Students from Writing 310, Writing in Professional Contexts, taught by Jeanine Rauch of UM’s Southaven Campus, joined Dr. Jonathan Harrington’s EDHE Career and Life Planning class to learn how to prepare for and conduct themselves professionally at interviews held in restaurant settings. The experience, facilitated by Dr. Janet Cherry of the University of Memphis, was voluntary for the Writing 310 students, who were asked to engage in interview question analysis and prewriting in order to develop answers to commonly asked interview questions. Students were able to practice their solutions in a local restaurant; many commented on how helpful the experience was for them.
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The University of Mississippi Writing Centers received approval for Stage 2 Level 2 certification from the College Reading and Learning Association’s International Tutor Training Program Certification program. Faculty and consultants developed a sophisticated and rigorous training program for new and returning consultants that is standardized among all three campus writing centers. Consultants who complete the training program through the writing centers are now considered Stage 2 Level 2 certified by CRLA.
Visit the Writing Centers section of the website for more details.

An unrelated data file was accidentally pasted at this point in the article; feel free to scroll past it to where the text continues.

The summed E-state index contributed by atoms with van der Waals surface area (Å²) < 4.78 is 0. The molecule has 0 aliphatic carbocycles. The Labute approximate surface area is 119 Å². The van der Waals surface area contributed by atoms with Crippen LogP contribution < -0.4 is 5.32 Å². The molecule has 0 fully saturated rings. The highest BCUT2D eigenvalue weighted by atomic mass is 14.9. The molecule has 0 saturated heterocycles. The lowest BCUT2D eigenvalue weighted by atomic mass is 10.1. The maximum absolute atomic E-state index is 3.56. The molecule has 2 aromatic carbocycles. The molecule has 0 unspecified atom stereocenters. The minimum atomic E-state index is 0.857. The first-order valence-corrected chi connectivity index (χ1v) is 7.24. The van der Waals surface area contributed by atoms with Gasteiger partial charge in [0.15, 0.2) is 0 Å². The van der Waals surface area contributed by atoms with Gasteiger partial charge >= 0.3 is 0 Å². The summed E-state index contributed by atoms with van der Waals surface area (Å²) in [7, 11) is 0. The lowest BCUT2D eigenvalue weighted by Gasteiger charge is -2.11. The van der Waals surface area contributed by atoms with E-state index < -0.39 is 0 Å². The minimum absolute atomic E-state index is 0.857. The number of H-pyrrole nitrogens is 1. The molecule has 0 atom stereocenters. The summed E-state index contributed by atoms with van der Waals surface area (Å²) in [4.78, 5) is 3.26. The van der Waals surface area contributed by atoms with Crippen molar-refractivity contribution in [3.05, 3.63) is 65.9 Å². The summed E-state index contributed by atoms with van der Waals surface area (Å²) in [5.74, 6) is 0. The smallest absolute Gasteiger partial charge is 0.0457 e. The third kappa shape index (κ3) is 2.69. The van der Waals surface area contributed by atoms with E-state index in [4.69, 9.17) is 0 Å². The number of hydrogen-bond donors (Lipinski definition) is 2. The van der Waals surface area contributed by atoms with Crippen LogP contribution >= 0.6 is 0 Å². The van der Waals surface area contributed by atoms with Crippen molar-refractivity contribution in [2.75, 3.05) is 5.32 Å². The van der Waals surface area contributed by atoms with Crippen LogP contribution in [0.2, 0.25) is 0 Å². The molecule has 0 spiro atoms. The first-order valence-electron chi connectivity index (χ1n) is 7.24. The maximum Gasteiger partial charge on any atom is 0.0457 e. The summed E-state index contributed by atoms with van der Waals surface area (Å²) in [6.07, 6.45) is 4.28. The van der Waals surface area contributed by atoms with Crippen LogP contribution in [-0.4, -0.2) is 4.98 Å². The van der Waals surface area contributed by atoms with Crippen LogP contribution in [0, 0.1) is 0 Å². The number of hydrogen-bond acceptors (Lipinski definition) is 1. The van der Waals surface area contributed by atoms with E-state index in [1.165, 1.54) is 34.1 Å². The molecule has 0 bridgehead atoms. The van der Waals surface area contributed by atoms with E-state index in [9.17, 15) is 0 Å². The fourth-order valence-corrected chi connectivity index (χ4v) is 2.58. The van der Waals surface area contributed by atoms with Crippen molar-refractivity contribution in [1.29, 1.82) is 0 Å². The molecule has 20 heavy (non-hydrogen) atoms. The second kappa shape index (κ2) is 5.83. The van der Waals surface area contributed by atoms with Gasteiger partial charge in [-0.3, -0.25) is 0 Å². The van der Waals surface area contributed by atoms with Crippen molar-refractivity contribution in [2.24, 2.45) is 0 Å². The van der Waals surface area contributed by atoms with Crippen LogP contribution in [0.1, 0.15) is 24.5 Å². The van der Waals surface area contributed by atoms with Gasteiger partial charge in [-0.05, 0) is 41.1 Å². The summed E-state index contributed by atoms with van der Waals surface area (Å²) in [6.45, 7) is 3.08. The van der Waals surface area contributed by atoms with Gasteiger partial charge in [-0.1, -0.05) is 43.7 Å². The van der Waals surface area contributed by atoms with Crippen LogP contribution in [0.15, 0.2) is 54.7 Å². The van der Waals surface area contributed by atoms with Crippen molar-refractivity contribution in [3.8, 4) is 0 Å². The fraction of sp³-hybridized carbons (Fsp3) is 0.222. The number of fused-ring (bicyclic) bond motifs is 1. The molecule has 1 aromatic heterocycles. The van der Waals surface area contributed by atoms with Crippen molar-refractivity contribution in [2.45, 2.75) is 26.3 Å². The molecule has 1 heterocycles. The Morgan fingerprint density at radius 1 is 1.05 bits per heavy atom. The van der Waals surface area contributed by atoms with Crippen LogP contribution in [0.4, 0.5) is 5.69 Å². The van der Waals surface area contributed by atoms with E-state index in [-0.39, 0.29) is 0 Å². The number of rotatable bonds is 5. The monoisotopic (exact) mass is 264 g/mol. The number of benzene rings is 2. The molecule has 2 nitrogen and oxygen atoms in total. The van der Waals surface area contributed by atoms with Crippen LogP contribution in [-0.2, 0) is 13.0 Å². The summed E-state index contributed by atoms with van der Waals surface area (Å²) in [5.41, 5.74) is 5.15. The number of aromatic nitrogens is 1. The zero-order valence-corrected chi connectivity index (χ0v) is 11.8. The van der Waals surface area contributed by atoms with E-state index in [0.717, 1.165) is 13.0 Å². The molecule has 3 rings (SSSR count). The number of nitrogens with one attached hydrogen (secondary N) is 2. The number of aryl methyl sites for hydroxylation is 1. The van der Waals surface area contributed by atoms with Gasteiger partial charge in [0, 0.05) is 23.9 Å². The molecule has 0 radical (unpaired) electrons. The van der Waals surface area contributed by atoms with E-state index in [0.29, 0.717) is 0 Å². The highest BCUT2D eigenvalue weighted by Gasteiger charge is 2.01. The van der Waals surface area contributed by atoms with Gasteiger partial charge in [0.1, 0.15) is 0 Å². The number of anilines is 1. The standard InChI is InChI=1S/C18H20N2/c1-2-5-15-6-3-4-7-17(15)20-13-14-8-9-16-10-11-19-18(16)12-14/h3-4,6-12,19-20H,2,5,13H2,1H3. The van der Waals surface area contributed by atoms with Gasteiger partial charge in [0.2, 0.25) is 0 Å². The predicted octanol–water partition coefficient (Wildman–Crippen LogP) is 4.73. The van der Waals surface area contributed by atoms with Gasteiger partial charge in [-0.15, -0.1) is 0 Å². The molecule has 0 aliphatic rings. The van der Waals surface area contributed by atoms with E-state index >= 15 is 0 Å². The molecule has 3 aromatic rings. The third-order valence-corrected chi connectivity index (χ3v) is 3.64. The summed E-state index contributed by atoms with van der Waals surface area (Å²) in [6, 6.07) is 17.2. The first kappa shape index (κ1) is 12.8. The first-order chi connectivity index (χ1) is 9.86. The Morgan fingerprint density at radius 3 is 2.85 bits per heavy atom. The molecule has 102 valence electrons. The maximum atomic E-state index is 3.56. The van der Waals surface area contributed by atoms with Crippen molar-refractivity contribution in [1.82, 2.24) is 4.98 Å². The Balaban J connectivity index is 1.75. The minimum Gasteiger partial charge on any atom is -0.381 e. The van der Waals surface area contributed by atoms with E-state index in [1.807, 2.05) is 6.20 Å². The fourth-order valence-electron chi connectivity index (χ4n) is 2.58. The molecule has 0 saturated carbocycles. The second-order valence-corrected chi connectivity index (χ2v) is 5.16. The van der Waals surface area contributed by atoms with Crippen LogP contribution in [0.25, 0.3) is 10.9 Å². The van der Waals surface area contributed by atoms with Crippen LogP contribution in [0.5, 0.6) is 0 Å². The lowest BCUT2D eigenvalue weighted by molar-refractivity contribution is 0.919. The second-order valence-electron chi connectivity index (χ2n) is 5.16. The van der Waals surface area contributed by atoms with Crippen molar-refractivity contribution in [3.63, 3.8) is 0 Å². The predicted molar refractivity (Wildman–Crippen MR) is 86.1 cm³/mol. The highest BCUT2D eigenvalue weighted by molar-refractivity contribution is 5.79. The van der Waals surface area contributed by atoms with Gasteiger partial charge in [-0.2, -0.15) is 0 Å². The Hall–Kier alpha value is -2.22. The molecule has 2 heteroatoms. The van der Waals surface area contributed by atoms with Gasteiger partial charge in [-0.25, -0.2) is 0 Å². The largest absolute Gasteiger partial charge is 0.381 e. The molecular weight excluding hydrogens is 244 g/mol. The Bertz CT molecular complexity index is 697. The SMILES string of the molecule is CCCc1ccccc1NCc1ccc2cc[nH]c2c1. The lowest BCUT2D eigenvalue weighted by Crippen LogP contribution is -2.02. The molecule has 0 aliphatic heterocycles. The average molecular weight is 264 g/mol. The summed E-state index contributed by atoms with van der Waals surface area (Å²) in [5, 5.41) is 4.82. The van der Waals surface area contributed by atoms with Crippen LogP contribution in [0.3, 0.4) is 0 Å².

At the annual Conference on College Composition and Communication in Houston, TX, Alice Myatt, Jeanine Rauch and Rachel Johnson hosted a panel presentation entitled “Inspiring Action by Enabling Agency in Interdisciplinary Advanced Writing Courses.” The presentation specifically explored the challenge faculty teaching advanced writing courses face of developing and delivering curriculum designed to prepare diverse, interdisciplinary groups of students for writing in upper-level courses for their majors while addressing writing concerns that are common to the academy as a whole — or writing outside the disciplines. Jeanine Rauch, the chair of the panel, presented on strategies for building student confidence through unexpected or unconventional writing activities. These approaches combine to inspire, motivate, and move students to take action, giving student writers the skills necessary to express their thoughts in clear, understandable language. Alice Myatt addressed the experiences of transfer students as well as strategies to encourage students to explore issues in their disciplines that would be served by action-oriented research, thus motivating students to become/think of themselves as active researchers. Rachel Johnson focused on a recent faculty/writing center research partnership on the regional campus, sharing how the results of this collaboration are used to customize/inform course instruction and inspire connections between students’ chosen fields of study and writing produced during the course.